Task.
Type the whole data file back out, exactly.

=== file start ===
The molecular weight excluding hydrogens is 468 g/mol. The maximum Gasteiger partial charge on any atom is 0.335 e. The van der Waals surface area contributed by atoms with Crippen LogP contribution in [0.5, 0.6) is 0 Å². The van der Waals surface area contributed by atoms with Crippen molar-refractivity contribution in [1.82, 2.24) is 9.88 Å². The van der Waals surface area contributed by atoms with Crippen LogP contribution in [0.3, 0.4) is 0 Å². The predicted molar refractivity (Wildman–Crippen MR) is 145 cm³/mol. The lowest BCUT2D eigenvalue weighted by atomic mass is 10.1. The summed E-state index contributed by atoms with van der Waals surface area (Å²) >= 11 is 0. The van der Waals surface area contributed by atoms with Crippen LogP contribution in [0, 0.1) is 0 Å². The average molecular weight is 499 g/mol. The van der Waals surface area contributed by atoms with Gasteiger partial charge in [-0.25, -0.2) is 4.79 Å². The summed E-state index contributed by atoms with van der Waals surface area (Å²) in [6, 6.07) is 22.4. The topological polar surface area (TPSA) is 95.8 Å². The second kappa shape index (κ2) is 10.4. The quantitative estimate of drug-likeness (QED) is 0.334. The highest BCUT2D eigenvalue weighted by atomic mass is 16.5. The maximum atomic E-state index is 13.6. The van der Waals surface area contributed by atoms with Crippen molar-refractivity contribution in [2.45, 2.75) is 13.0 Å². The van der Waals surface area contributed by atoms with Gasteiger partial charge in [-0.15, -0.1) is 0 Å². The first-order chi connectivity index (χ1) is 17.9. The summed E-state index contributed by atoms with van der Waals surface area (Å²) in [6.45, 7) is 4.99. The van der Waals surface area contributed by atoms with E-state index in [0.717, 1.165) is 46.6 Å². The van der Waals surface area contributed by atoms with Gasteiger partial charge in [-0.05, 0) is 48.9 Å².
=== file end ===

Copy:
The molecular weight excluding hydrogens is 468 g/mol. The maximum Gasteiger partial charge on any atom is 0.335 e. The van der Waals surface area contributed by atoms with Crippen LogP contribution in [0.5, 0.6) is 0 Å². The van der Waals surface area contributed by atoms with Crippen molar-refractivity contribution in [1.82, 2.24) is 9.88 Å². The van der Waals surface area contributed by atoms with Crippen LogP contribution in [0.3, 0.4) is 0 Å². The predicted molar refractivity (Wildman–Crippen MR) is 145 cm³/mol. The lowest BCUT2D eigenvalue weighted by atomic mass is 10.1. The summed E-state index contributed by atoms with van der Waals surface area (Å²) >= 11 is 0. The van der Waals surface area contributed by atoms with Crippen LogP contribution in [0, 0.1) is 0 Å². The average molecular weight is 499 g/mol. The van der Waals surface area contributed by atoms with Gasteiger partial charge in [-0.25, -0.2) is 4.79 Å². The summed E-state index contributed by atoms with van der Waals surface area (Å²) in [6, 6.07) is 22.4. The topological polar surface area (TPSA) is 95.8 Å². The second kappa shape index (κ2) is 10.4. The quantitative estimate of drug-likeness (QED) is 0.334. The highest BCUT2D eigenvalue weighted by atomic mass is 16.5. The maximum atomic E-state index is 13.6. The van der Waals surface area contributed by atoms with Crippen molar-refractivity contribution in [2.45, 2.75) is 13.0 Å². The van der Waals surface area contributed by atoms with Gasteiger partial charge in [-0.15, -0.1) is 0 Å². The first-order chi connectivity index (χ1) is 17.9. The summed E-state index contributed by atoms with van der Waals surface area (Å²) in [6.45, 7) is 4.99. The van der Waals surface area contributed by atoms with E-state index in [0.717, 1.165) is 46.6 Å². The van der Waals surface area contributed by atoms with Gasteiger partial charge in [-0.05, 0) is 48.9 Å².